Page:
As a Bengali saying goes, “Don't dig a canal to let the crocodile enter.” Never has this been more fitting than now for Bangladesh Bank (BB) that is voluntarily inviting the interference of the Ministry of Finance (MoF) into all banking affairs, severely damaging the image of a fairly independent central bank.
BB governor in a recent meeting of Agrani Bank implored for the quick intervention of the finance minister to reduce panic among bankers and depositors by bailing out a beleaguered private bank (probably Farmers). While this is actually indicative of the governor's continued obedience to the finance minister, the call for help invariably poses an inauspicious sign for a central bank which is supposed to handle these issues on its own. This also justifies the ministry's excessive interference into banking affairs seen in recent years.
As a leading daily reported last month, the governor's appeal for the finance minister's intervention created both confusion and panic in the market. This was expected because a definitional head of the banking industry is asking for help from the minister. This cry for help is only warranted when the governor has exhausted all avenues and failed. That hasn't happened yet and thus the problem actually lies in BB itself. BB's governance lacks the guts to tell MoF: “We can take care of ourselves.” The series of appeals the governor has extended so far to the finance minister on banking matters is unwarranted even as per the BB Order 1972 (amended in 2003) which requires further amendments to assign more powers to BB.
Bangabandhu believed in mutual respect and institutional autonomy. And it is reflected in the BB Order which says: “The Order was made by the President on the advice from the Prime Minister.” The Order keeps no undue room for the finance ministry's repeated interventions. We hardly see the words “Ministry of Finance” in the entire 27-page document (except for the Coordination Council whose chair is the minister). The phrase “in consultation with” is always followed by the words “the Government.” Article 2 defines “government” not as the Ministry of Finance, but the real government of the state.
Justice Abu Sayeed Chowdhury signed the document, not the then finance minister. Article 7 defines one of BB's major functions as “to regulate and supervise banking companies and financial institutions”—period—with no additional phrases such as “under the regular dictations and blessings from the Ministry of Finance.” BB's increasing indulgence of the ministry's interventions has spawned moral hazards among delinquent borrowers who now “manage” the ministry, not giving two hoots about BB.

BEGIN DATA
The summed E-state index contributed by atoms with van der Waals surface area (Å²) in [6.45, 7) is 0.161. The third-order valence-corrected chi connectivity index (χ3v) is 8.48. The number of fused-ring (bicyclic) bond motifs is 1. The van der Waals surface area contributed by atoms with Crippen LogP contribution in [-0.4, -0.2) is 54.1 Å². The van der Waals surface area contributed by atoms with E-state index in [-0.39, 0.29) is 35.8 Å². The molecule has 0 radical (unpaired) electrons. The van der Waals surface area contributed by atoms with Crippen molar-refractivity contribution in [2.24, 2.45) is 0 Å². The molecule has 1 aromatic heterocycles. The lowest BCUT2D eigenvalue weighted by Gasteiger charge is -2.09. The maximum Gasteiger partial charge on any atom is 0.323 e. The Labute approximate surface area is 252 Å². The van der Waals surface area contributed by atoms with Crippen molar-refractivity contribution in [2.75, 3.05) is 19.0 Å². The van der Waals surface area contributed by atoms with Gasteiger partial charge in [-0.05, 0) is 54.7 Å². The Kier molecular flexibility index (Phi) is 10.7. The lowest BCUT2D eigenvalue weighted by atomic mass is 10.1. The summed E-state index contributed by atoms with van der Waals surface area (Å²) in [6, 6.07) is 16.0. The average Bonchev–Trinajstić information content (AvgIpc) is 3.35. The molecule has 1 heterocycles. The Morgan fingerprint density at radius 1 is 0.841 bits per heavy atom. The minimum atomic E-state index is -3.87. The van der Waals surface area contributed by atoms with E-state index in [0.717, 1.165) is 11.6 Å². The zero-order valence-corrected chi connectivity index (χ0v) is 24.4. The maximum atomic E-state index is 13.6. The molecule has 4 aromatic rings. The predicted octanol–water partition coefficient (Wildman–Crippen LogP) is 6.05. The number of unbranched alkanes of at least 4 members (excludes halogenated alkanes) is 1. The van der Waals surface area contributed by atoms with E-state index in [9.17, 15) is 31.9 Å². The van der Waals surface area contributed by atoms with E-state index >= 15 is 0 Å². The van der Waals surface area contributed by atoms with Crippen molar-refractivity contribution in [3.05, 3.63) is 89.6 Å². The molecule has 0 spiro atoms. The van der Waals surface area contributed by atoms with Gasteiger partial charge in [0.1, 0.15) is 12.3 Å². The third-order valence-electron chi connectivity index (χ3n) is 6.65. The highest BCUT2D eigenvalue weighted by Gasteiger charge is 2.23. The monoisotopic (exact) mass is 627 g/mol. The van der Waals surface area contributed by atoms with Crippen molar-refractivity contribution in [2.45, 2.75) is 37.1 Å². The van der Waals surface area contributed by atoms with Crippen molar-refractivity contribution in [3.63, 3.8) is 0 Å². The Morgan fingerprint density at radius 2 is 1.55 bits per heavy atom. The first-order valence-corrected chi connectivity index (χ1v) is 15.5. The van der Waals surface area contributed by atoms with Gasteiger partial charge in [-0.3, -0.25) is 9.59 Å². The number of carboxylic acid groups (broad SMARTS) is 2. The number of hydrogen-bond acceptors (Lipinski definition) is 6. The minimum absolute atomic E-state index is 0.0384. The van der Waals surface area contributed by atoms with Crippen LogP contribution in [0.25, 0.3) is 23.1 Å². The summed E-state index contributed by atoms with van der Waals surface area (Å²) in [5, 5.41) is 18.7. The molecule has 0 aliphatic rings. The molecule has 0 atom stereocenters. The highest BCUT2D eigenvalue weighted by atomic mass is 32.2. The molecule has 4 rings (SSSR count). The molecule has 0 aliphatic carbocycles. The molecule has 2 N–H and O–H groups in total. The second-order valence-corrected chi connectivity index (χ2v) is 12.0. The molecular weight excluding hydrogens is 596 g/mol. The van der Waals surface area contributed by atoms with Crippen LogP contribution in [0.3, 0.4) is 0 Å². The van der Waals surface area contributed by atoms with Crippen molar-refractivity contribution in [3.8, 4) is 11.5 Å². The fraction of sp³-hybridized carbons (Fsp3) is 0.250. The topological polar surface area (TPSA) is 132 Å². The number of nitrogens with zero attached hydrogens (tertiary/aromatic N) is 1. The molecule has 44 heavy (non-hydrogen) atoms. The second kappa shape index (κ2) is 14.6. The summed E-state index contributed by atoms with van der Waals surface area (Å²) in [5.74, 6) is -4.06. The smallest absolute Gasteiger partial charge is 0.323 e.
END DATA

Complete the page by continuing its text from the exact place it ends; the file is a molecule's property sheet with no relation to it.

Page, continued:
The Order defines MoF's job as “to bring to the notice of the Coordination Council the impact of tax, budget and debt management policies on overall macroeconomic situation.” It sounds like a textbook outline of what a fiscal authority should actually do. But recent excessive engagement of the finance minister in banking affairs, due to BB's power vacuum of course, makes him more suitable to entirely be a “banking minister.” Indeed, the MoF's main job is to design the budget, devise an efficient way of financing deficits, and to enhance the fiscal capacity of the state which is currently one of the weakest in the world with a meagre 10 percent tax-GDP ratio.
At a recent Sonali Bank meeting, the finance minister blamed government interference for the pervasiveness of bad loans in all state-run banks. This is more so for Sonali Bank as he added. This is a million-dollar quote not for its truthfulness but for its utter contradiction. At this point, BB should stand straight and speak courageously to MoF and demand its right. BB should approach the prime minister and ask for an end to the Lord Clive-style dual rule in the banking industry—which makes us wonder whether the state banks belong to the Secretariat and the private banks partly belong to BB. A healthy fight between Topkhana and Motijheel would be good for BB. But the governor seems to suffer from the nostalgia of directly serving under the finance minister at the Secretariat and hence doesn't seem to see the benefits of an independent central bank. This psyche is doing more harm than good for banking governance.
Based on deteriorating conditions in the banking industry, particularly for the last two years since the resignation of Governor Atiur, three burning questions remain. First, do we really need a separate central bank when MoF controls all banking affairs? Second, do we really need a banking division at the ministry or does our past experience indicate that we have been performing very badly without this controlling agency? And finally, why are default loans mounting when economic growth seems to be on the right track? These problems can't be addressed without strong leadership at the central bank. The BB Order empowers the central bank to give recommendations for monetary, fiscal, and administrative measures if the bank anticipates economic disturbances (Article 81). The Order is enough to help BB emerge as the real custodian not only of the banking sector, but also of the whole economy.
Once Netaji Subhash Chandra Bose rightly articulated that rights are not given, they are taken. The sooner our institutions embrace the truth, the better results the economy will deliver. And strong leadership at the central bank is essential in this respect. Dr Subbarao, who was the finance secretary of India before becoming Reserve Bank of India's governor, visited BB in 2016 and said, “The day I became RBI governor, I fought for its integrity forgetting that I came from the ministry. The central bank, at the end of the day, is a knowledge institution.”
Biru Paksha Paul is associate professor of economics at the State University of New York at Cortland. Email: firstname.lastname@example.org